Potter's grip on the film's narrative is a bit slippery, and she's too enamoured of showy irony, like the scene in which Turturro's thunderous opera performance is juxtaposed with a vague scene of soldiers routing the encampment of Cesar's gypsy family.

Such problems are not enough to ruin "The Man Who Cried," but as the film wears on, they do add up.

What is enough to ruin it is the fact that Suzie seems to forget her original goal of finding her father until an epilogue in which she flees occupied France for America and a finale that veers absurdly into Shirley Temple territory.



The Man Who Cried

Facts and Figures

Run time: 100 mins

In Theaters: Friday 8th December 2000

Distributed by: Universal Focus

Reviews

Contactmusic.com: 2 / 5

Rotten Tomatoes: 35%
Fresh: 24 Rotten: 45

IMDB: 6.2 / 10

Cast & Crew

Director:

Starring: as Suzie, as Cesar, as Lola, as Dante Dominio

Contactmusic


Links



Advertisement

New Movies

Bad Santa 2 Movie Review

Bad Santa 2 Movie Review

The 2003 comedy Bad Santa is a holiday classic that skilfully mixes gross-out humour with...

Allied Movie Review

Allied Movie Review

There's a terrific script at the heart of this World War II thriller, with a...

A United Kingdom Movie Review

A United Kingdom Movie Review

Based on a powerful true story from the late 1940s, this drama is packed with...

Indignation Movie Review

Indignation Movie Review

Philip Roth's layered novels are a challenge for filmmakers (see also 2003's The Human Stain...

Fantastic Beasts and Where to Find Them Movie Review

Fantastic Beasts and Where to Find Them Movie Review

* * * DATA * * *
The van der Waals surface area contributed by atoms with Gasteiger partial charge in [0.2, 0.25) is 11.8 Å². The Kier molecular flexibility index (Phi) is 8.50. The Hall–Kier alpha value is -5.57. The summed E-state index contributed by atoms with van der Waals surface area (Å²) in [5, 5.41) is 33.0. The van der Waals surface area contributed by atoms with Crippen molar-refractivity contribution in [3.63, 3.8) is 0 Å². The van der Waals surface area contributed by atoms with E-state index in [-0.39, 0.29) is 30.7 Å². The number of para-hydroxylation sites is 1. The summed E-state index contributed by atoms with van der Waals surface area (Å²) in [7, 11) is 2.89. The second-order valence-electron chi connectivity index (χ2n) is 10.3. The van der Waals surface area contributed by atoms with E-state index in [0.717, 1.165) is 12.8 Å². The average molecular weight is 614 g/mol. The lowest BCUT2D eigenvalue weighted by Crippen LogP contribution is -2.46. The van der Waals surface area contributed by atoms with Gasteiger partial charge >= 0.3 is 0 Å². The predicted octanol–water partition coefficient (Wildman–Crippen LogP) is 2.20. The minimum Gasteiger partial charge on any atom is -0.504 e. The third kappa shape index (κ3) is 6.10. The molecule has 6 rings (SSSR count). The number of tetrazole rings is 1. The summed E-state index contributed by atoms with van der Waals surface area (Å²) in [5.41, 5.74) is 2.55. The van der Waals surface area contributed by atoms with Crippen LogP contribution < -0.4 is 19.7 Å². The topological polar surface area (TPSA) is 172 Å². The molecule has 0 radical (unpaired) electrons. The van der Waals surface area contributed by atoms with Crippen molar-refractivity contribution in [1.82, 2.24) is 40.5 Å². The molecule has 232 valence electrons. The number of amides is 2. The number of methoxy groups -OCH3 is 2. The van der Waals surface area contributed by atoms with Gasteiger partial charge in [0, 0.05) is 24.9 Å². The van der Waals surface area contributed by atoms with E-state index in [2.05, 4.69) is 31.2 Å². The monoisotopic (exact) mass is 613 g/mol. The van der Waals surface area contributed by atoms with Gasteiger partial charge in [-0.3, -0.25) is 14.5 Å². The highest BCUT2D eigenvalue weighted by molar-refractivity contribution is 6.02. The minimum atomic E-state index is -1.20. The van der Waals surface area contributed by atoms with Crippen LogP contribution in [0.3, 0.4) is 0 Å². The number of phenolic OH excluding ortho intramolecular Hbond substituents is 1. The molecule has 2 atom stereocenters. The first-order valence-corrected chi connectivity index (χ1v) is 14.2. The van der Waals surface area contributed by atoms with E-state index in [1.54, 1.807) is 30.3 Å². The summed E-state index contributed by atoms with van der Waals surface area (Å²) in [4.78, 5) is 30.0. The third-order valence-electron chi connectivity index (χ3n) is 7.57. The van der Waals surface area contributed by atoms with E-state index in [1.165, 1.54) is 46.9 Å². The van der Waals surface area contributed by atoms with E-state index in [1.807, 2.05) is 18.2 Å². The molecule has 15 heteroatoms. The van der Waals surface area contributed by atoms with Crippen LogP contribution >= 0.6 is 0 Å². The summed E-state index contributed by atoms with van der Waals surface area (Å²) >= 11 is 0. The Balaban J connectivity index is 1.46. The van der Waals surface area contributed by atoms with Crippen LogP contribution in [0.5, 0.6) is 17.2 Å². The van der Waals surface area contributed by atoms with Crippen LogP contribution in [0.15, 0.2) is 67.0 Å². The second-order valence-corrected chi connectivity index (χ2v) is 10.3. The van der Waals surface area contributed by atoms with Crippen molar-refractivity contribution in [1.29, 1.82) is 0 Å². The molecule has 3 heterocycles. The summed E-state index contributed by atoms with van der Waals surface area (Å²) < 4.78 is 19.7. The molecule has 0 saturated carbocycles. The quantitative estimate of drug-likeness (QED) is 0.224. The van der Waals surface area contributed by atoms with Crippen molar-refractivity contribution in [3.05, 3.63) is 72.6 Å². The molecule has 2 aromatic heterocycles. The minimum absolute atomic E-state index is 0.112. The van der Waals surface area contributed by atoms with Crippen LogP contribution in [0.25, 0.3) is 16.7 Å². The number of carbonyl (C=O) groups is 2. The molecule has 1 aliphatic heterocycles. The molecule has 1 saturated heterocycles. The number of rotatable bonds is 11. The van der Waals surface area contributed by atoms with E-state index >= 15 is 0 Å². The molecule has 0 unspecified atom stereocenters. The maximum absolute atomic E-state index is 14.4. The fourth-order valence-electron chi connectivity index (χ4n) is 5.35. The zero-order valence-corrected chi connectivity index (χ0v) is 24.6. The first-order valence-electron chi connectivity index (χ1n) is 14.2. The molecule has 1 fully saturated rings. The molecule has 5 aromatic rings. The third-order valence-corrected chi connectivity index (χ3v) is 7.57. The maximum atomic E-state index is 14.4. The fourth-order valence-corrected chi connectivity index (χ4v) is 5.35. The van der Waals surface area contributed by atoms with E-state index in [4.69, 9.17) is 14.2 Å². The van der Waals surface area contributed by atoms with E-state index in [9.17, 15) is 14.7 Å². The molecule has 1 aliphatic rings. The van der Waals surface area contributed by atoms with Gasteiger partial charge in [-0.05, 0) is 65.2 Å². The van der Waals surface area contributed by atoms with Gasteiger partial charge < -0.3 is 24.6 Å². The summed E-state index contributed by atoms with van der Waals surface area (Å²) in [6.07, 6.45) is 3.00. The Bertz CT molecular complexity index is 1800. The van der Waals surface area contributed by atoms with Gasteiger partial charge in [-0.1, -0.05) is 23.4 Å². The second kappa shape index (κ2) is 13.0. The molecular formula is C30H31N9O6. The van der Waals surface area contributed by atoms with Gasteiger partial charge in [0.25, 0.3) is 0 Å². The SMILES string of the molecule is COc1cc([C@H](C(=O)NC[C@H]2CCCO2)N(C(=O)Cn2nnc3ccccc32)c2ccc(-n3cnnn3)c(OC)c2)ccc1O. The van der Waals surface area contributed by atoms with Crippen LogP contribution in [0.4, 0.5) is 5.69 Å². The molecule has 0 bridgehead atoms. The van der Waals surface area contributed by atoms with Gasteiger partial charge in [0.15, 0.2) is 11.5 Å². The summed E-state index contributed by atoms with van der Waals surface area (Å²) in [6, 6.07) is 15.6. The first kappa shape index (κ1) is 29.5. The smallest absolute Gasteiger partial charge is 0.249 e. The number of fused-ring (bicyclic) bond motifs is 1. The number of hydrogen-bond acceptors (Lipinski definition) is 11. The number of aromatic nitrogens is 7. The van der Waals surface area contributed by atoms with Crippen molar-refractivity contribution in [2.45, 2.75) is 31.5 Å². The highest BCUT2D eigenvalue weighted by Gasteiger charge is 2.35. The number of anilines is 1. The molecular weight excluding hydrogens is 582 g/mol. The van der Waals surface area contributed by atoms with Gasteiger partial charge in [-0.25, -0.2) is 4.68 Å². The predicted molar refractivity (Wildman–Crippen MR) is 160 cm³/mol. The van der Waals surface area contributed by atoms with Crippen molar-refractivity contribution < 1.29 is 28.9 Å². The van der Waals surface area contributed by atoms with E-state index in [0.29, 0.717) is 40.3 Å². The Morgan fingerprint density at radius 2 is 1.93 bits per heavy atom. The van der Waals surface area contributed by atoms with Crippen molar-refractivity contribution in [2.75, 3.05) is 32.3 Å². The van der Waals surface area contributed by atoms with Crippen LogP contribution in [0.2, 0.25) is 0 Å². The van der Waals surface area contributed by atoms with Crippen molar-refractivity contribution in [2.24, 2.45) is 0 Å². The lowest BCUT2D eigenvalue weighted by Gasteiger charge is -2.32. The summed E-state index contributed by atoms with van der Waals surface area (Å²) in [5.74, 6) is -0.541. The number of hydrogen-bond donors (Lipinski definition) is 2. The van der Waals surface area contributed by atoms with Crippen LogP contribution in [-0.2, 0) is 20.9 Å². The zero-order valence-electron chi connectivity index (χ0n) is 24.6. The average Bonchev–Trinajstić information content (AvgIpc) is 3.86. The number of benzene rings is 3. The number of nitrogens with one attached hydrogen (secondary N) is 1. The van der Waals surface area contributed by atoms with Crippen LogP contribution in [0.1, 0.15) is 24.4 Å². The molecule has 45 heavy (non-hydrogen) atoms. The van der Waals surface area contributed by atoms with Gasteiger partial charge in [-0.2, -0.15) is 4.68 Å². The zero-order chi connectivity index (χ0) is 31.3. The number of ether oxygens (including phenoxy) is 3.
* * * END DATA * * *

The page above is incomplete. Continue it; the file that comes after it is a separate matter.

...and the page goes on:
It's been five years since the last Harry Potter movie, and J.K. Rowling has been...

Dog Eat Dog Movie Review

Dog Eat Dog Movie Review

Yet another bonkers thriller starring Nicolas Cage, this trashy crime comedy comes from director Paul...

Iggy Pop - Post Pop Depression: Live At The Royal Albert Hall Movie Review

Iggy Pop - Post Pop Depression: Live At The Royal Albert Hall Movie Review

"Iggy Pop - Post Pop Depression: Live At The Royal Albert Hall" is a DVD...

Advertisement
Arrival Movie Review

Arrival Movie Review

This sci-fi drama has an enjoyably brain-bending plot that leaves the audience almost stunned with...

Elle Movie Review

Elle Movie Review

There's a boldly comical tone to this outrageous thriller that can't help but unnerve audiences...

100 Streets Movie Review

100 Streets Movie Review

A multi-strand drama set in London, this film is very nicely shot and acted, but...

Nocturnal Animals Movie Review

Nocturnal Animals Movie Review

It's been seven years since designer Tom Ford made a splash with his award-winning writing-directing...

The Light Between Oceans Movie Review

The Light Between Oceans Movie Review

With a sweeping, picturesque setting and emotive performances, this dramatic epic will appeal to moviegoers...

The Accountant Movie Review

The Accountant Movie Review

While this slick dramatic thriller plays with some intriguing ideas and themes, it never actually...

Train to Busan Movie Review

Train to Busan Movie Review

Leave it to the Koreans to reinvent the zombie horror movie and put a high-speed...

Advertisement
Artists
Actors
    Filmmakers
      Artists
      Bands
        Musicians
          Artists
          Celebrities
             
              Artists
              Interviews
                musicians & bands in the news
                  actors & filmmakers in the news
                    celebrities in the news

                      Go Back in Time using our News archive to see what happened on a particular day in the past.